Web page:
Scratch Coding For Kids is big at UCode. If you watch the video pinned above you will learn why. In this post,, we are going to answer the questions that parents have about Scratch and about learning to code with blocks. We are going to cover what age you can start coding in Scratch and what to look for in a Scratch class. We are going to show you where you can download Scratch for FREE and share with you examples of actual curricula we use at UCode because many homeschool parents can teach Scratch.
Finally, we are going to share how you can access our entire Scratch curriculum for Free, including instructional videos, curriculum, quizzes, coding exercises, and project steps. That is right all of this for free.
Here is how the article is organized:
What Is Scratch Coding For Kids?
What Type Of Coding Is Scratch?
What Age Can My Kids Start Coding In Scratch?
Can I Teach Scratch To My Child?
How To Choose A Scratch Class?
The Scratch Community And Free Resources
Frequently Asked Questions
Scratch is designed, developed, and moderated by the Scratch Foundation, a nonprofit organization. It was created by the Lifelong Kindergarten group at MIT Media lab. At the time it was a new paradigm in computing that took advantage of work done by Google allowing developers to represent coding concepts as interlocking blocks.
Scratch is the world’s largest coding community for children. As of 2020, Scratch ranks as the 19th most popular computer programming language in the world! Scratch is always free and is available in more than 70 languages, which is amazing when you think about it. Scratch’s visual interface is representative of all “block-based” programming languages for kids, so we are going to deep dive on how block coding works in the next section. There are a lot of block coding languages pitched to kids. Let me rephrase that – post covid there are a lot of bad block coding languages pitched to kids.
Scratch is available for download at http://scratch.mit.edu. Once Scratch is downloaded to a computer, you do not need Internet access to create a project.
According to MIT “Scratch promotes computational thinking and problem-solving skills; creative teaching and learning; self-expression and collaboration; and equity in computing.” In reality, MIT is overhyping Scratch. Scratch is a tool and how you use it determines the learning outcome. It is a very good tool, but simply playing with Scratch is not going to turn your kid into a proficient coder.
Scratch is a tool. A paintbrush is a tool. A piano is a tool for making music. It is about how you use the “tool”, not the tool itself. We have been teaching kids to code since 2009 – actively teaching kids to code in schools, camps, labs, and online. We have run or currently run programs in Shanghai, Hong Kong, Hang Zhou, Taipei, Berlin, Ithaca NY, Los Angeles, Mexico, Costa Rica, and Saudi Arabia. So, we have taught thousands of kids to code and have some well-considered insights about different tools. The first is that you must have a plan to build coding competency in your child. The plan is more important than the tool. The second point is that kids learn to code by coding – not from books or YouTube videos or playing games. Practice is so important. Like the Piano or tennis or cooking, it takes practice to become good.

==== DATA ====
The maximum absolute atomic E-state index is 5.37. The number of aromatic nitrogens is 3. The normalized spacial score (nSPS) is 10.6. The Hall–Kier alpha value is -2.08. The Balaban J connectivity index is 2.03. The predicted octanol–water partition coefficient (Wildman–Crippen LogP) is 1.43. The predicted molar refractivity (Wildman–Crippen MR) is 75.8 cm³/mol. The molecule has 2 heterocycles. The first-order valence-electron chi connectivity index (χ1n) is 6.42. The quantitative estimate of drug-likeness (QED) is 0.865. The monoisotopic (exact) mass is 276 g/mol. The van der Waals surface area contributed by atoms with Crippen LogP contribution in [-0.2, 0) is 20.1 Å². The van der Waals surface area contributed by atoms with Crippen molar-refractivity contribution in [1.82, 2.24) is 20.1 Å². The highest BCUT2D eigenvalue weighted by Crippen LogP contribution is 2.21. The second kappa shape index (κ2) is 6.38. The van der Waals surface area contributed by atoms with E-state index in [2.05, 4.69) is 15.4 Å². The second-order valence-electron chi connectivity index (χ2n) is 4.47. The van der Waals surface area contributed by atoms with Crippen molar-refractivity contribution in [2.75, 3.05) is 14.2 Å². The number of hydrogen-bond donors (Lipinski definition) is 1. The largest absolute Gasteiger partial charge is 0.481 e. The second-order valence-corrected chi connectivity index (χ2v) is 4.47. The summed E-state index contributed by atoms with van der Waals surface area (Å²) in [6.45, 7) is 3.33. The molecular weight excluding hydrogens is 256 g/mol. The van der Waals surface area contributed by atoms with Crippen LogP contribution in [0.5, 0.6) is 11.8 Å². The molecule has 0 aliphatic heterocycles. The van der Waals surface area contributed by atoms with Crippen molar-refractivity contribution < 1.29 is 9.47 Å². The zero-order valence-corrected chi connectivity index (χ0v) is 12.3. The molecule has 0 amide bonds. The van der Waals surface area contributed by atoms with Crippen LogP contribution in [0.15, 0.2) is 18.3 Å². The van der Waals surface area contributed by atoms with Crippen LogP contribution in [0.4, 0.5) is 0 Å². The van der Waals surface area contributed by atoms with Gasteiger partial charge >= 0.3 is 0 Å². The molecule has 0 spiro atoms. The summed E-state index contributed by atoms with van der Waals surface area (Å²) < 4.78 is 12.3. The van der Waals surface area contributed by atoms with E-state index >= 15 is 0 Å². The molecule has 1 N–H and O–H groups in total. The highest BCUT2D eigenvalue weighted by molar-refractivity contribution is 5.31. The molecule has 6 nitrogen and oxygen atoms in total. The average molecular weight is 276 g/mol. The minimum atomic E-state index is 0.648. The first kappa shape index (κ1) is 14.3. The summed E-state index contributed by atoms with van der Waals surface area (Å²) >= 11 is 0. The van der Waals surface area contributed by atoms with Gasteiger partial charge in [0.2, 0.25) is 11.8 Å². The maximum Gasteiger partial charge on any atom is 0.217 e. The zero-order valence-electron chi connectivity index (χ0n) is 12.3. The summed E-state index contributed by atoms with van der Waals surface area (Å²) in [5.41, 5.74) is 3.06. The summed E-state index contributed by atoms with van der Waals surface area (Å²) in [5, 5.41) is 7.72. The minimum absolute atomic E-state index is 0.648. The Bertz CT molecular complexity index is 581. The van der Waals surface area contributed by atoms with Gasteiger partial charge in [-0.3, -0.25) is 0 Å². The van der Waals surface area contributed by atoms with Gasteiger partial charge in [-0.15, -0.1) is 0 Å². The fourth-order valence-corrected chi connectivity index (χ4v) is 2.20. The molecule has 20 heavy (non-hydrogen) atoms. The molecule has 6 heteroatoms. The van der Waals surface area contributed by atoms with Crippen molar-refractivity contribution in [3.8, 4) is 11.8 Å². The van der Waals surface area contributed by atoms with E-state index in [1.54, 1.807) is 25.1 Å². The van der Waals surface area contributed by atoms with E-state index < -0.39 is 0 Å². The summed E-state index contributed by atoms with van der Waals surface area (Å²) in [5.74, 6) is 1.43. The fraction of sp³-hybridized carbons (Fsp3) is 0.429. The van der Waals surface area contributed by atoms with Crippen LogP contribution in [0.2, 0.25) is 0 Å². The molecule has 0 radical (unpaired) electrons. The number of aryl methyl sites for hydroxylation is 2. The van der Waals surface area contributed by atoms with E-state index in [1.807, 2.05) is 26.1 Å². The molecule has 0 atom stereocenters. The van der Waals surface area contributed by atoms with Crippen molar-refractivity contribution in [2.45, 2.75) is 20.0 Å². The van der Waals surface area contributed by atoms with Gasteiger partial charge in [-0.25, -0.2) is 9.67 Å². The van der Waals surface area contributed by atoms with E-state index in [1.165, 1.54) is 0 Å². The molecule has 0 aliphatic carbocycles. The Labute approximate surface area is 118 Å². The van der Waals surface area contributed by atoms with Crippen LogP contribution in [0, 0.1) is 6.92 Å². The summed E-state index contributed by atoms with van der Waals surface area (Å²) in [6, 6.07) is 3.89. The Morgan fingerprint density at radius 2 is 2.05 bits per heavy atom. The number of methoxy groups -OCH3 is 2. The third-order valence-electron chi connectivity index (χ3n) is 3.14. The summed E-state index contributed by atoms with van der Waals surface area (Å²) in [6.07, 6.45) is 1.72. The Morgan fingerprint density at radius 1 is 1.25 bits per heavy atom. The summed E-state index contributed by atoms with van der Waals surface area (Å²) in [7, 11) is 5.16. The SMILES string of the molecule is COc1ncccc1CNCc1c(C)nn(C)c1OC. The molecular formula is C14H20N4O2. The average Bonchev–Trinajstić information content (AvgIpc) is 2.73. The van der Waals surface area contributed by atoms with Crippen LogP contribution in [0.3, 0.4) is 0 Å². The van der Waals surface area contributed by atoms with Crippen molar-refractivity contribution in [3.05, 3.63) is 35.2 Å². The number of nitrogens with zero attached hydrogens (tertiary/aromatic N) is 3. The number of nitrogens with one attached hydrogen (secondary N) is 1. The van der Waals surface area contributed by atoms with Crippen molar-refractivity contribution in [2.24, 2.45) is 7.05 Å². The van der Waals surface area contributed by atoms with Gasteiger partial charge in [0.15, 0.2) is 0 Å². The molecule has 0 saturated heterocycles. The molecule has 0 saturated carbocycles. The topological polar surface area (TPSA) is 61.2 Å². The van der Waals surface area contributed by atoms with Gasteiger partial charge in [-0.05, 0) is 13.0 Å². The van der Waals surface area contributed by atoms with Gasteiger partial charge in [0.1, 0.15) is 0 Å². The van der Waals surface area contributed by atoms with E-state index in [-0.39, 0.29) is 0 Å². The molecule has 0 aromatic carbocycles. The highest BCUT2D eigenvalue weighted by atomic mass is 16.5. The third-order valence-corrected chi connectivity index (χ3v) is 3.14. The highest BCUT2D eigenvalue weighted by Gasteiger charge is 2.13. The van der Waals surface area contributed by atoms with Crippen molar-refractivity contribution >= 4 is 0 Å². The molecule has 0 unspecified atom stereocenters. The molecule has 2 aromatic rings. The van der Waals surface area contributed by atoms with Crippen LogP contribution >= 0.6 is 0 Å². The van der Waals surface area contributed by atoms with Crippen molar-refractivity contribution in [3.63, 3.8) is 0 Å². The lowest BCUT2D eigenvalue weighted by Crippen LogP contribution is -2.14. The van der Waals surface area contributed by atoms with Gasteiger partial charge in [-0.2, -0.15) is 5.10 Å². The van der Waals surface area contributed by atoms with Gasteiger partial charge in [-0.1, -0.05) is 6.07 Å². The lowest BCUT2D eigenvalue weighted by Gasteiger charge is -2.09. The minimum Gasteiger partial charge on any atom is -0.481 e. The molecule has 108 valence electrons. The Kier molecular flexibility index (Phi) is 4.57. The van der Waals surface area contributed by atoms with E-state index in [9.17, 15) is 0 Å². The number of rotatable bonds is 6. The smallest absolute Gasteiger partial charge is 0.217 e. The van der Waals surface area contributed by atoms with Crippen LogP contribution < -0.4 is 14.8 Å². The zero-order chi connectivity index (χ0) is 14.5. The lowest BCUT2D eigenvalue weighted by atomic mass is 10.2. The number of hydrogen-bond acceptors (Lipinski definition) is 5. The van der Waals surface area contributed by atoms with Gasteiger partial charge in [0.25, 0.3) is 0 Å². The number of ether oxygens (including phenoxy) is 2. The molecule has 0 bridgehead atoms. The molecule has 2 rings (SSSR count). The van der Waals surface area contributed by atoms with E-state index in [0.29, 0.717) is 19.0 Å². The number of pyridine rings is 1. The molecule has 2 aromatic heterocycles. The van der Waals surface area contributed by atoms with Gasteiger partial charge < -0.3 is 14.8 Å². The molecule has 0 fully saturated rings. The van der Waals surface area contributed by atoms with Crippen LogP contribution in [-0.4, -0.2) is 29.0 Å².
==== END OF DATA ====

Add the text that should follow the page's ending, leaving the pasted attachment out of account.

So, let us discuss the idea of a plan. In education, that plan is called a “curriculum”. If you want to write clean code, it is important that you build a strong understanding of the core computer science concepts. These concepts are used in any programming language, including advanced languages like Python, Ruby, Java, and React. The concepts are analogous to chords in music. To play an instrument well, you must understand the chord progressions. To write clean code you need to master the basic coding concepts. You can find a lot of Scratch projects on YouTube or the web but these are not curricula and they won’t teach the basic concepts in an ordered fashion to enhance learning and the pure joy that children gain from learning.
The point we are emphasizing is that Scratch is a tool and how you use it determines the learning outcome. Having a good curriculum is critical. We cover this more in the following sections. Read on!
The world’s major coding languages are “text-based,” meaning that code is written by typing words and symbols with your keyboard. To code in text-based languages like Python, Java, and C++, you string together multiple lines of code in an editor or IDE. While this method of programming is efficient and powerful, it is difficult to learn — especially for students under 13 years of age.
As noted above, Scratch is a visual programming language where commands take the form of colorful blocks. Users can create programs by snapping blocks together, much like virtual LEGO. You can see the benefit of blocks for early learners – no syntax, a drag and drop interface, color cues, no typing. The blocks make it one of the most intuitive programming languages available.
Each block represents one of the commands that in a traditional programming language like Python the coder must write in the editor. Here is an example of a Scratch Block.
There are four main elements of Scratch: the Stage, the Sprites, the Script and the Programming Palette. The Sprite is the animated character – this one is named Scratch Cat.